Alexander Block, a.k.a. codablock and a Dash Core Group developer, has written a blog post about what quorums are and how they play a significant role in the Dash network and give it an advantage.

Codablock started off by discussing how “[a] quorum is a collection of entities that are able to vote on something” where each member generally gets to vote once, and once 51% or more is voted on the same topic then a majority decision is reached. He then explained how this is important if the “likelihood of disagreement is too high, which for example is the case when it comes to propagation of transactions and handling of conflicts if they arise”, such as double spend transactions. He then expanded on how the problem can create “one part of the network seeing one of the transactions first, and the other part of the network seeing the other transaction first”, and it becomes “impossible to tell which of both transactions is going to be mined and confirmed on-chain”.

Codablock then explained how Dash’s InstantSend provides a solution to this problem.

“It works by choosing a new quorum of 10 masternodes per transaction input and letting every member sign and propagate a vote for it. If 6 out of these 10 do this, we can be pretty sure that the majority of the network has also seen this transaction first. If this is the case, a node can safely reject all other transactions conflicting with that one, even if they were locally seen first. If some race had happened between two conflicting transactions, only one of both would have been able to reach more than the other one.”

He expands on the ability to only use 10 randomly picked masternodes is a statistical measurement since “what applies to the whole network statistically also applies to a random subgroup of that network”. He also highlighted “the number of possible quorum members must be limited”, “relatively expensive to become a member”, and have “an incentive to behave well” so no malicious actors can easily gain large memberships and manipulate the system in their favor. Dash follows this theory by making quorum members be Masternodes, whom must stake 1000 Dash each. Despite the features that quorums already offer to Dash users, scaling quorums to offer more features to Dash users could create difficulties.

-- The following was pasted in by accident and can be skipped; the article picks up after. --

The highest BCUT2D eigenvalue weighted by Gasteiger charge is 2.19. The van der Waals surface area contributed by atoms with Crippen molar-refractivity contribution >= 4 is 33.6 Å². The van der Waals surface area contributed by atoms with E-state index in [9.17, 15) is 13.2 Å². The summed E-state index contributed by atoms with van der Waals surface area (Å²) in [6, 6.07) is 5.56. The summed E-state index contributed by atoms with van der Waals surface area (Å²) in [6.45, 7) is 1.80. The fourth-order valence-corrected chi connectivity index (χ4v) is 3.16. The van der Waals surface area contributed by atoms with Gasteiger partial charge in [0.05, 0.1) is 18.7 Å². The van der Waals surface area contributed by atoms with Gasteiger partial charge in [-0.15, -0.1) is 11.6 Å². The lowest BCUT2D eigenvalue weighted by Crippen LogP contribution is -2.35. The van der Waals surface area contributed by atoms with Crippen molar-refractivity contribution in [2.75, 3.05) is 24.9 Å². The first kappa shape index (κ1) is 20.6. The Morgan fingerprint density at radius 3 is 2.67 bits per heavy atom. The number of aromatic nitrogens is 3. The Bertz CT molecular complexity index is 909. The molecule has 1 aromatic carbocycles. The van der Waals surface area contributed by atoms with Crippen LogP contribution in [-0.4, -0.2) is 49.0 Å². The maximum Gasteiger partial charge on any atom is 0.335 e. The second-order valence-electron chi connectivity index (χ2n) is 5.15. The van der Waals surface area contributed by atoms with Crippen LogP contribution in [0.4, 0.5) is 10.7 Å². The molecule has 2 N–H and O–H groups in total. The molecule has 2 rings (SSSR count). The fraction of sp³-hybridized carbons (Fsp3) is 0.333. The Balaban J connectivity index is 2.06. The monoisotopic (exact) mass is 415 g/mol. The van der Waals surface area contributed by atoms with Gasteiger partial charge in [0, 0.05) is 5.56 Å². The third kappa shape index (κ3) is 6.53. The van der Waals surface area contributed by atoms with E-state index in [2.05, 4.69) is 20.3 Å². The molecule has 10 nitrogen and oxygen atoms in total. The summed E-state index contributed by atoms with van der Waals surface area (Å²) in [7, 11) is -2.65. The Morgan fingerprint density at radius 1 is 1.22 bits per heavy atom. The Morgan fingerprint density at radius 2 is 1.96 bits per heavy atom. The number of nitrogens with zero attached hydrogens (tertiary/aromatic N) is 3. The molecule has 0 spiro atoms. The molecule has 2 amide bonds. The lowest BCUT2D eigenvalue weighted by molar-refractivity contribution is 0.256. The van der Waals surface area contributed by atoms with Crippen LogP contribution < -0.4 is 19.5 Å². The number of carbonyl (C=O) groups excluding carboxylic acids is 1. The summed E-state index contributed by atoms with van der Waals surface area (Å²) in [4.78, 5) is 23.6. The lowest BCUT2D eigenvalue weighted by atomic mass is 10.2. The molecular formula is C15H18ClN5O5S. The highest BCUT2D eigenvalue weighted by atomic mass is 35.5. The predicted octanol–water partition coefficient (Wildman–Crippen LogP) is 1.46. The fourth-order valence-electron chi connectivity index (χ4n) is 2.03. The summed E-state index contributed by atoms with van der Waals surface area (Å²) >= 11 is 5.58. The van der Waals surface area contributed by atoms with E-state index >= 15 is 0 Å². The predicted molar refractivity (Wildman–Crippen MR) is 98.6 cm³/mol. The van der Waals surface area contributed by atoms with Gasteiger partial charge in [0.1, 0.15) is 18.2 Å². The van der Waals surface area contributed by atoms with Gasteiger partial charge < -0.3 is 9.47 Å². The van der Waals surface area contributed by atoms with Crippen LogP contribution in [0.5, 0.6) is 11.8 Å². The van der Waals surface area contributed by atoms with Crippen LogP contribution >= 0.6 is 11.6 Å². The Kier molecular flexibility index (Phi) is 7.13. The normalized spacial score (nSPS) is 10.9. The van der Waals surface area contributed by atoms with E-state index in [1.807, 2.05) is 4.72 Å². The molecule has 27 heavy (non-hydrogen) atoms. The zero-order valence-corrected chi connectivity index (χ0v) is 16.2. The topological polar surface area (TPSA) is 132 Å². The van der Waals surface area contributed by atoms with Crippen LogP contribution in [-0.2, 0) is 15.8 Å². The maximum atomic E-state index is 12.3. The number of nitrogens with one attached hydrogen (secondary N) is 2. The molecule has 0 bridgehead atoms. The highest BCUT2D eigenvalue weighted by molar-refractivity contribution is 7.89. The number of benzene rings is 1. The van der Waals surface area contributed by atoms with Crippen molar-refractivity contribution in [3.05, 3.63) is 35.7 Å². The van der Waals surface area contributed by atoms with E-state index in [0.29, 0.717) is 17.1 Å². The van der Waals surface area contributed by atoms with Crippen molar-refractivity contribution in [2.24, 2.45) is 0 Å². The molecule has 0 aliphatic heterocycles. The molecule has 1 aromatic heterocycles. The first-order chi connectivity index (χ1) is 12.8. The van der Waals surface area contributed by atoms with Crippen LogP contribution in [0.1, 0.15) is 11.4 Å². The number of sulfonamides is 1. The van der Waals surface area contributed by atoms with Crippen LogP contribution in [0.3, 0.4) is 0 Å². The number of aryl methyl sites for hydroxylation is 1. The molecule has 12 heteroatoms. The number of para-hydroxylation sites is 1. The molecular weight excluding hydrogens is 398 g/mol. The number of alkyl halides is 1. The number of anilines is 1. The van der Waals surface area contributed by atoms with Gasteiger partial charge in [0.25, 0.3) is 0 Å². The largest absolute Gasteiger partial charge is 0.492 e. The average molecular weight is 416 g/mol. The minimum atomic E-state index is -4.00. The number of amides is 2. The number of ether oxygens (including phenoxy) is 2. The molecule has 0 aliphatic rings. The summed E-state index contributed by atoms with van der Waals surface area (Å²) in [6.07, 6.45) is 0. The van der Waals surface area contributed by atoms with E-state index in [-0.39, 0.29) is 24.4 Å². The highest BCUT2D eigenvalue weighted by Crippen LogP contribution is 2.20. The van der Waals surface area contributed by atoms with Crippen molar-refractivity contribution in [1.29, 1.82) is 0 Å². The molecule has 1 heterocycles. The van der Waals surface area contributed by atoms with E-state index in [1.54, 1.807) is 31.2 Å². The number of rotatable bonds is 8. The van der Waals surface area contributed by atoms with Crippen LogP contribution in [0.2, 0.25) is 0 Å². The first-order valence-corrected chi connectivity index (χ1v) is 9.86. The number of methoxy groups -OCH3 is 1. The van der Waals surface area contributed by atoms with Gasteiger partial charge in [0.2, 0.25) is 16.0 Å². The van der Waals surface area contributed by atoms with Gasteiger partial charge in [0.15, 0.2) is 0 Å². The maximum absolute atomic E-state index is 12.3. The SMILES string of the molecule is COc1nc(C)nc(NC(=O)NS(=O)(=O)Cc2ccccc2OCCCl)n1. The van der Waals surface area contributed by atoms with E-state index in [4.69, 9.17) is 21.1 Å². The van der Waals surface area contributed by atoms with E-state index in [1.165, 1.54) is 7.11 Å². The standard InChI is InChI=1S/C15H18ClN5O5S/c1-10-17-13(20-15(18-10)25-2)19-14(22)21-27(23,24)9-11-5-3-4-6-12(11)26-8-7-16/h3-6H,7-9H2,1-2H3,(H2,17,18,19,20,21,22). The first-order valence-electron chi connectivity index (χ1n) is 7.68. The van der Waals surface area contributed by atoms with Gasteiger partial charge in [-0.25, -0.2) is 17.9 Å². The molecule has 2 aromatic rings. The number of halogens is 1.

Scaling quorums within Dash

Quorums is what allows Dash to offer InstantSend transactions that confirm in 1.2 seconds for only a couple pennies, which currently supplements Dash’s median transaction fee of $0.0005 USD for a regular transaction confirmation of around 2.5 minutes. Codablock discussed that due to its popularity, there is a demand to make every transaction as fast as an InstantSend transaction. However, codablock highlights that “InstantSend requires around 10x as many messages to be fully propagated in the network” and “InstantSend is also more demanding when it comes to CPU and RAM requirements”. This is because every node verifying these InstantSend transactions deal with more messages to propagate and must store them locally until then can be mined onto the blockchain.

Codablock also highlights that scaling without any modifications would strain the network not only through hardware and network demands, but would also “decrease the stability, reliability and security of the whole network”. This would slow down the network propagation and thus make it easier for malicious actors to attack the network. Thus, codablock and Dash Core Group are working on new scaling solutions for Dash in order to make quorums more scalable and thus be able to provide more attributes to the Dash network. Codablock said in this posting that he plans to release details about the solutions they have been working on in one of his future blog articles.

Dash facilitates finding solutions

One of the advantages of Dash has been its ability to scale and upgrade without major issues or forks, such as the recent upgrades to v12.2 and v12.3, recently. Then Dash has funded research, in partnership with the ASU Blockchain Research Lab, to show that Dash has the capabilities to scale up to at least 10 MB blocks at 2.5 minute block intervals with only 0.1% orphan rate, which would allow Dash to handle around 120 transactions per second, which is about half as many transactions as PayPal. This was also recently tested by the surprise network stress test that validated the claims of the paper. Dash has been able to make this happen via its DAO Treasury to fund these programs to ensure that the Dash network is maintained and constantly improved in the best interests of the network. Dash’s prior upgrades have demonstrated that it is able to achieve consensus and find solutions, which positions the Dash development team and community well to find and implement a potential solution for expanding quorums and the features they offer to the Dash network.